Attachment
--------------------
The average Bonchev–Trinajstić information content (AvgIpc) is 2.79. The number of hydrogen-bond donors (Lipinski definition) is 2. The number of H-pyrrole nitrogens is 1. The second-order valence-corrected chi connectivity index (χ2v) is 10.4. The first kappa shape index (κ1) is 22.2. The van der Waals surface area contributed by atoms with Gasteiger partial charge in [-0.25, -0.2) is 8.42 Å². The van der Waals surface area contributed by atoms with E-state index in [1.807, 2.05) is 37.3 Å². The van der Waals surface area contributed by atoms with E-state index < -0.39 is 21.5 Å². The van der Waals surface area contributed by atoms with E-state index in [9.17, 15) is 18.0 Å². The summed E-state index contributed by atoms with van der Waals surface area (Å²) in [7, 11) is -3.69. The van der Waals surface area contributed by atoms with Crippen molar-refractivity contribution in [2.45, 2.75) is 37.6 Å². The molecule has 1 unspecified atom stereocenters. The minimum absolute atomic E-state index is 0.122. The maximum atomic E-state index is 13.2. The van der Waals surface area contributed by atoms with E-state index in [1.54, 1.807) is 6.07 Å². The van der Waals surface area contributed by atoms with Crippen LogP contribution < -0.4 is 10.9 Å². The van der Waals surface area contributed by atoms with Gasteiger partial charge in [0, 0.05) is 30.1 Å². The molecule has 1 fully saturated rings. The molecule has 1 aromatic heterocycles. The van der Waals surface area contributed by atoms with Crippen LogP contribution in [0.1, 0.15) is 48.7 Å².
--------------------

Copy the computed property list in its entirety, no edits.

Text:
The average Bonchev–Trinajstić information content (AvgIpc) is 2.79. The number of hydrogen-bond donors (Lipinski definition) is 2. The number of H-pyrrole nitrogens is 1. The second-order valence-corrected chi connectivity index (χ2v) is 10.4. The first kappa shape index (κ1) is 22.2. The van der Waals surface area contributed by atoms with Gasteiger partial charge in [-0.25, -0.2) is 8.42 Å². The van der Waals surface area contributed by atoms with E-state index in [1.807, 2.05) is 37.3 Å². The van der Waals surface area contributed by atoms with E-state index < -0.39 is 21.5 Å². The van der Waals surface area contributed by atoms with E-state index in [9.17, 15) is 18.0 Å². The summed E-state index contributed by atoms with van der Waals surface area (Å²) in [7, 11) is -3.69. The van der Waals surface area contributed by atoms with Crippen molar-refractivity contribution in [2.45, 2.75) is 37.6 Å². The molecule has 1 unspecified atom stereocenters. The minimum absolute atomic E-state index is 0.122. The maximum atomic E-state index is 13.2. The van der Waals surface area contributed by atoms with E-state index in [1.54, 1.807) is 6.07 Å². The van der Waals surface area contributed by atoms with Crippen LogP contribution < -0.4 is 10.9 Å². The van der Waals surface area contributed by atoms with Gasteiger partial charge in [0, 0.05) is 30.1 Å². The molecule has 1 fully saturated rings. The molecule has 1 aromatic heterocycles. The van der Waals surface area contributed by atoms with Crippen LogP contribution in [0.1, 0.15) is 48.7 Å².